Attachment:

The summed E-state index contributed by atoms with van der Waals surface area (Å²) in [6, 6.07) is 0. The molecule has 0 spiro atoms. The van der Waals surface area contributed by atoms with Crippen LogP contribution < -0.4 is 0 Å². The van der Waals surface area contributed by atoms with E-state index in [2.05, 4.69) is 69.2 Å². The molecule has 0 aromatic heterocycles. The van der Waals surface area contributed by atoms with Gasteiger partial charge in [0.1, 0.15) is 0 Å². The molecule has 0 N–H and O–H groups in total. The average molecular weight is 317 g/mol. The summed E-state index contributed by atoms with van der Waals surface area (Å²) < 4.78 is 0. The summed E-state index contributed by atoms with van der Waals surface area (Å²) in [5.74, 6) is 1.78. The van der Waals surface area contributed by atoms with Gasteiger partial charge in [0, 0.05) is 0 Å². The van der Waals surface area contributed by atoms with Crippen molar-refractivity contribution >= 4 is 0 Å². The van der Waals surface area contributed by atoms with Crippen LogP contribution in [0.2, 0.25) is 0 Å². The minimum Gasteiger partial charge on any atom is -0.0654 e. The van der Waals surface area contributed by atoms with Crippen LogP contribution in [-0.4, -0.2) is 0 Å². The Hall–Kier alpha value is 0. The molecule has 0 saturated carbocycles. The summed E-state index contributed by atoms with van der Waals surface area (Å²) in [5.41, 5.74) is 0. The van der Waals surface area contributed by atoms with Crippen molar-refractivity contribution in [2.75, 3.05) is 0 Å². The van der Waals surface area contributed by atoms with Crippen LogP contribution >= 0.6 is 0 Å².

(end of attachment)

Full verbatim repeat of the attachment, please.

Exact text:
The summed E-state index contributed by atoms with van der Waals surface area (Å²) in [6, 6.07) is 0. The molecule has 0 spiro atoms. The van der Waals surface area contributed by atoms with Crippen LogP contribution < -0.4 is 0 Å². The van der Waals surface area contributed by atoms with E-state index in [2.05, 4.69) is 69.2 Å². The molecule has 0 aromatic heterocycles. The van der Waals surface area contributed by atoms with Gasteiger partial charge in [0.1, 0.15) is 0 Å². The molecule has 0 N–H and O–H groups in total. The average molecular weight is 317 g/mol. The summed E-state index contributed by atoms with van der Waals surface area (Å²) < 4.78 is 0. The summed E-state index contributed by atoms with van der Waals surface area (Å²) in [5.74, 6) is 1.78. The van der Waals surface area contributed by atoms with Gasteiger partial charge in [0, 0.05) is 0 Å². The van der Waals surface area contributed by atoms with Crippen molar-refractivity contribution >= 4 is 0 Å². The van der Waals surface area contributed by atoms with Crippen LogP contribution in [0.2, 0.25) is 0 Å². The minimum Gasteiger partial charge on any atom is -0.0654 e. The van der Waals surface area contributed by atoms with Crippen LogP contribution in [-0.4, -0.2) is 0 Å². The Hall–Kier alpha value is 0. The molecule has 0 saturated carbocycles. The summed E-state index contributed by atoms with van der Waals surface area (Å²) in [5.41, 5.74) is 0. The van der Waals surface area contributed by atoms with Crippen molar-refractivity contribution in [2.75, 3.05) is 0 Å². The van der Waals surface area contributed by atoms with Crippen LogP contribution >= 0.6 is 0 Å².